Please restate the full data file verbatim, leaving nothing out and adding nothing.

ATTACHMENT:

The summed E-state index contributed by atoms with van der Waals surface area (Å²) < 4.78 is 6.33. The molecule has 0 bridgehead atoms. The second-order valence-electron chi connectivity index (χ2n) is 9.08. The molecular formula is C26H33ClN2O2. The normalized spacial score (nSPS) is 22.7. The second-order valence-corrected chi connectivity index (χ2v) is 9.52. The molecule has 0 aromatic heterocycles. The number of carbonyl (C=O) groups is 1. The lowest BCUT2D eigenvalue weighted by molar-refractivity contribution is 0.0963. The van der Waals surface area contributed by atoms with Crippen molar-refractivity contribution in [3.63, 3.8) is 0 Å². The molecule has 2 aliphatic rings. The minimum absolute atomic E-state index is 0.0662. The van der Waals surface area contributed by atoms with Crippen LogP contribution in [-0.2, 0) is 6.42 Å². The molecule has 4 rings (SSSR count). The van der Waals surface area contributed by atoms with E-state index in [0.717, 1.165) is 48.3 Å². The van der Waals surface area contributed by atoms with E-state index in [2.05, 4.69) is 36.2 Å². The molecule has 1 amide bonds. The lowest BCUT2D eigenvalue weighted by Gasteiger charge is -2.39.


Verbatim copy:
The summed E-state index contributed by atoms with van der Waals surface area (Å²) < 4.78 is 6.33. The molecule has 0 bridgehead atoms. The second-order valence-electron chi connectivity index (χ2n) is 9.08. The molecular formula is C26H33ClN2O2. The normalized spacial score (nSPS) is 22.7. The second-order valence-corrected chi connectivity index (χ2v) is 9.52. The molecule has 0 aromatic heterocycles. The number of carbonyl (C=O) groups is 1. The lowest BCUT2D eigenvalue weighted by molar-refractivity contribution is 0.0963. The van der Waals surface area contributed by atoms with Crippen molar-refractivity contribution in [3.63, 3.8) is 0 Å². The molecule has 2 aliphatic rings. The minimum absolute atomic E-state index is 0.0662. The van der Waals surface area contributed by atoms with Crippen LogP contribution in [-0.2, 0) is 6.42 Å². The molecule has 4 rings (SSSR count). The van der Waals surface area contributed by atoms with E-state index in [0.717, 1.165) is 48.3 Å². The van der Waals surface area contributed by atoms with E-state index in [2.05, 4.69) is 36.2 Å². The molecule has 1 amide bonds. The lowest BCUT2D eigenvalue weighted by Gasteiger charge is -2.39.